Students have the opportunity to explore various fields of work, identify their interests and challenge themselves in new ways. Having students explore their interests is critical in helping students understand who they are and what kinds of work and learning they would like to pursue.

For more information about the HUB Program at Harwood Union High School, contact
Heidi Turgeon-Baird and Angela Selvaggio at 802-882-1152.


Schools Thu, 12 Feb 2015 16:41:08 -0500
Open Hearth Afterschool Recycled City

What happens when kids are given drills, a load of recycled material and a little space to explore? Yesterday's trash turns into forts with windows, mailboxes, sound machines and telescopes. And, beware, lack of tidiness could result in an infestation of cardboard rats!

Last week, Open Hearth Afterschool Program at Waitsfield Elementary was very excited to be sponsoring a building and design workshop with Eddie Merma, an artist and instructor at Knoll Farm. The Waitsfield-Fayston community collected cardboard, fabric, zip-ties, rope and paint for the Recycled City project. Over the span of four days, our after-school kids designed and built four wooden structures, each covered in recyclables and filled with hidden details, accessories and even pets.

The after-school group, ranging from kindergarten through sixth grade, alternated at workstations to cut and assemble cardboard walls and fabric roofs. Old bed sheets transformed into curtains, which were draped over bubble wrap windows. One house was even decorated with imaginary constellations of dinosaurs! The closer one looks, the more amazing is the depth of a child's imagination. Inspired by the materials at hand, the kids had little difficulty summoning up a vision for their structures.

This project was developed by local artist and educator Eddie Merma in partnership with Open Hearth Afterschool Program.

"Thank you to all the local businesses and families that donated materials for our adventure in building. For more information about future hands-on workshops in the Mad River Valley contact Eddie at," said organizer Susan Amestoy.


Schools Thu, 05 Feb 2015 16:13:12 -0500
Waitsfield fifth- and sixth-graders take the plunge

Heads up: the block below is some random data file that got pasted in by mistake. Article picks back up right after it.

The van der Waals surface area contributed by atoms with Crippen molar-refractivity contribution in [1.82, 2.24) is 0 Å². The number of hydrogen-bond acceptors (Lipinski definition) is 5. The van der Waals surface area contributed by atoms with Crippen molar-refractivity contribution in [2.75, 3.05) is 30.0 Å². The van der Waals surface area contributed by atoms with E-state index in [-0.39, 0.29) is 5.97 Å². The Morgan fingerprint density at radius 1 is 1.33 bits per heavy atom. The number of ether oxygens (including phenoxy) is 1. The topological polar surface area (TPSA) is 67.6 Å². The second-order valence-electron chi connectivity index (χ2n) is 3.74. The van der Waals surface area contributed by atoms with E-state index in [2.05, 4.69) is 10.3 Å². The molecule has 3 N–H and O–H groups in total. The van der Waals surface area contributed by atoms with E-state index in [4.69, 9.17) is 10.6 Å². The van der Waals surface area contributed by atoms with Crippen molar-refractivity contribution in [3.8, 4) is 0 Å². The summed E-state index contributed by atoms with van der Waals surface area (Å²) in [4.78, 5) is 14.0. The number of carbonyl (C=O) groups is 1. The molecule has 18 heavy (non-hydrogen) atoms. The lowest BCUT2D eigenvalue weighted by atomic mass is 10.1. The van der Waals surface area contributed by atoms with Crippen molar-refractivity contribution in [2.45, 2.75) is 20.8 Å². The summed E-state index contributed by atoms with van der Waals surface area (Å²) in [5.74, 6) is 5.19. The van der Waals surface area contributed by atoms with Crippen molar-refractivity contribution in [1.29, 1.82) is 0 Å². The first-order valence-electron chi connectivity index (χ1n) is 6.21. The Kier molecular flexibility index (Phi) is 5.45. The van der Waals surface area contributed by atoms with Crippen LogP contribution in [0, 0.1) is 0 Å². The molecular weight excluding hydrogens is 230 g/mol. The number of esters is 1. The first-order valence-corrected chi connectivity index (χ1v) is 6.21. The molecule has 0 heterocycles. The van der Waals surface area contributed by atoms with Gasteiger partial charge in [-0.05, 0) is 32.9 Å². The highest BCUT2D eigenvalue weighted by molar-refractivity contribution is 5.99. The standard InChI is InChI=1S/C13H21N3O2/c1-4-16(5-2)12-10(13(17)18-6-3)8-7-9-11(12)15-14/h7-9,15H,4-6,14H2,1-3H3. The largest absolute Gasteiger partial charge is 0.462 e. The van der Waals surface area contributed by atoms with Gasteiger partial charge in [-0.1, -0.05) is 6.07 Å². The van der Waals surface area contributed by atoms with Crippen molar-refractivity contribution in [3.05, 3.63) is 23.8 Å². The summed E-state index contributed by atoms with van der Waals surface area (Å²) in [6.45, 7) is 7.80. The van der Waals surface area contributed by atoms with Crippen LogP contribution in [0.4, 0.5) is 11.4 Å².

Waitsfield Elementary School fifth- and sixth-graders give the Mad River a clean bill of health. They joined forces last week with Friends of the Mad River (FMR) to assess the Mad River behind their school.

After a classroom period with Corrie Miller, FMR director, students braved the chilly September morning and searched the river for benthic macroinvertebrates. These insects that inhabit the river bottom are an important link in the aquatic food web; their species composition and diversity in the river gives a good indication of its health.

Between shouts of "I've got a crayfish!" and "Eww, look at this!" students found countless caddisflies, mayflies and stoneflies – species that are sensitive to environmental changes and are one sign of a healthy river.

They gathered data which they graphed and interpreted back in the classroom. In her science journal, one student asserted, "Our part of the Mad River is healthy. We found many pollution sensitive species and a few from other groups. This means we have a healthy balance of all species."

For more information about Friends of the Mad River, visit the website at


Schools Thu, 25 Sep 2014 14:38:36 -0400
After life-changing experience in India, Harwood senior seeks to give something back

As with students throughout the Unites States, those in the Mad River Valley ended summer vacation and returned to school a few weeks ago, likely with a degree of reluctance. Though they understand the need for attending school, most would prefer an endless summer.  Half a world away in Gurgaon, India, students also returned to school, but with anticipation and passion instead of reluctance. For these students, school is a place of joy and excitement.  It is a place that offers them a respite from the challenges of their day-to-day village lives and some hope for a brighter future.

While visiting family in India during the summer of 2013, Harwood Union High School student Vikram Seethepalli volunteered for 10 days at a small, privately funded school near Delhi and had a profound experience. The students, who live in an impoverished village, in mud and straw huts without electricity or running water, look forward to school with anticipation. For them, attending school is a joyful experience, an escape from their squalid home lives, Seethepalli reported.